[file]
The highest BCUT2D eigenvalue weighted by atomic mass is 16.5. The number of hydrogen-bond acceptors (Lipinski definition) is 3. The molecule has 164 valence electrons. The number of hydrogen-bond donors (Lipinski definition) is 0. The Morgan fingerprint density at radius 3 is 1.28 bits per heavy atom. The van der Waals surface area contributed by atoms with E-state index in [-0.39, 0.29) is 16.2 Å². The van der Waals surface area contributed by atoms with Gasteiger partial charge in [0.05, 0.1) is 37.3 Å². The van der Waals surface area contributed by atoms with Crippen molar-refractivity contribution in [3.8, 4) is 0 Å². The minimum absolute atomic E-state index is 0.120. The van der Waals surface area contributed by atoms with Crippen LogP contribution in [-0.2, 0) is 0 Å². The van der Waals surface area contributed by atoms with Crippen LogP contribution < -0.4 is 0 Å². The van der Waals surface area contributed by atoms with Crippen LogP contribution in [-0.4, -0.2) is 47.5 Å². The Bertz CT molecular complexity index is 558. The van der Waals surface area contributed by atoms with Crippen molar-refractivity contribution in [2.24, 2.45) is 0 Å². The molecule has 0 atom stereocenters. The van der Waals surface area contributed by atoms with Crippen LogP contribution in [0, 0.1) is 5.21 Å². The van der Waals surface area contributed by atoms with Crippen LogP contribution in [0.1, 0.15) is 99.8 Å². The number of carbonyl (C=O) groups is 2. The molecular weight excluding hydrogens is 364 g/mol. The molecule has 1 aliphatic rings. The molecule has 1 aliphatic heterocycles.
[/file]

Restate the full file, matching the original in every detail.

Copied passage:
The highest BCUT2D eigenvalue weighted by atomic mass is 16.5. The number of hydrogen-bond acceptors (Lipinski definition) is 3. The molecule has 164 valence electrons. The number of hydrogen-bond donors (Lipinski definition) is 0. The Morgan fingerprint density at radius 3 is 1.28 bits per heavy atom. The van der Waals surface area contributed by atoms with E-state index in [-0.39, 0.29) is 16.2 Å². The van der Waals surface area contributed by atoms with Gasteiger partial charge in [0.05, 0.1) is 37.3 Å². The van der Waals surface area contributed by atoms with Crippen molar-refractivity contribution in [3.8, 4) is 0 Å². The minimum absolute atomic E-state index is 0.120. The van der Waals surface area contributed by atoms with Crippen LogP contribution in [-0.2, 0) is 0 Å². The van der Waals surface area contributed by atoms with Crippen LogP contribution < -0.4 is 0 Å². The van der Waals surface area contributed by atoms with Crippen LogP contribution in [-0.4, -0.2) is 47.5 Å². The Bertz CT molecular complexity index is 558. The van der Waals surface area contributed by atoms with Crippen molar-refractivity contribution in [2.24, 2.45) is 0 Å². The molecule has 0 atom stereocenters. The van der Waals surface area contributed by atoms with Crippen LogP contribution in [0, 0.1) is 5.21 Å². The van der Waals surface area contributed by atoms with Crippen LogP contribution in [0.1, 0.15) is 99.8 Å². The number of carbonyl (C=O) groups is 2. The molecular weight excluding hydrogens is 364 g/mol. The molecule has 1 aliphatic rings. The molecule has 1 aliphatic heterocycles.